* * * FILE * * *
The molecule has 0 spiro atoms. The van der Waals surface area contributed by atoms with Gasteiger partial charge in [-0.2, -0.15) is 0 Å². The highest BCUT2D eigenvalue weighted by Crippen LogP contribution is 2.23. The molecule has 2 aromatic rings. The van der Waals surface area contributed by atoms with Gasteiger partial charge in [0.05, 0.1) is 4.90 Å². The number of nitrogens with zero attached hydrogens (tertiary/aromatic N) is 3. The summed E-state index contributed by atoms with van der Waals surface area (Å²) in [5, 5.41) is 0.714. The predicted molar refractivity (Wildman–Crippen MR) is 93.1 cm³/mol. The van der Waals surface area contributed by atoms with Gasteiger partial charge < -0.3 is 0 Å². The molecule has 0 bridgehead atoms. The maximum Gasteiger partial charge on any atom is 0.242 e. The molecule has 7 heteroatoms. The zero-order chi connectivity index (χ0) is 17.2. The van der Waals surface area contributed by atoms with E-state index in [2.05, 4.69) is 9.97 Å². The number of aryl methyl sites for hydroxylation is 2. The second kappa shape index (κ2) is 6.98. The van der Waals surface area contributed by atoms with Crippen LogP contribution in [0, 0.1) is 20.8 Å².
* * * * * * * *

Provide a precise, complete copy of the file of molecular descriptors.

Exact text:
The molecule has 0 spiro atoms. The van der Waals surface area contributed by atoms with Gasteiger partial charge in [-0.2, -0.15) is 0 Å². The highest BCUT2D eigenvalue weighted by Crippen LogP contribution is 2.23. The molecule has 2 aromatic rings. The van der Waals surface area contributed by atoms with Gasteiger partial charge in [0.05, 0.1) is 4.90 Å². The number of nitrogens with zero attached hydrogens (tertiary/aromatic N) is 3. The summed E-state index contributed by atoms with van der Waals surface area (Å²) in [5, 5.41) is 0.714. The predicted molar refractivity (Wildman–Crippen MR) is 93.1 cm³/mol. The van der Waals surface area contributed by atoms with Gasteiger partial charge < -0.3 is 0 Å². The molecule has 0 bridgehead atoms. The maximum Gasteiger partial charge on any atom is 0.242 e. The molecule has 7 heteroatoms. The zero-order chi connectivity index (χ0) is 17.2. The van der Waals surface area contributed by atoms with E-state index in [2.05, 4.69) is 9.97 Å². The number of aryl methyl sites for hydroxylation is 2. The second kappa shape index (κ2) is 6.98. The van der Waals surface area contributed by atoms with Crippen LogP contribution in [0, 0.1) is 20.8 Å².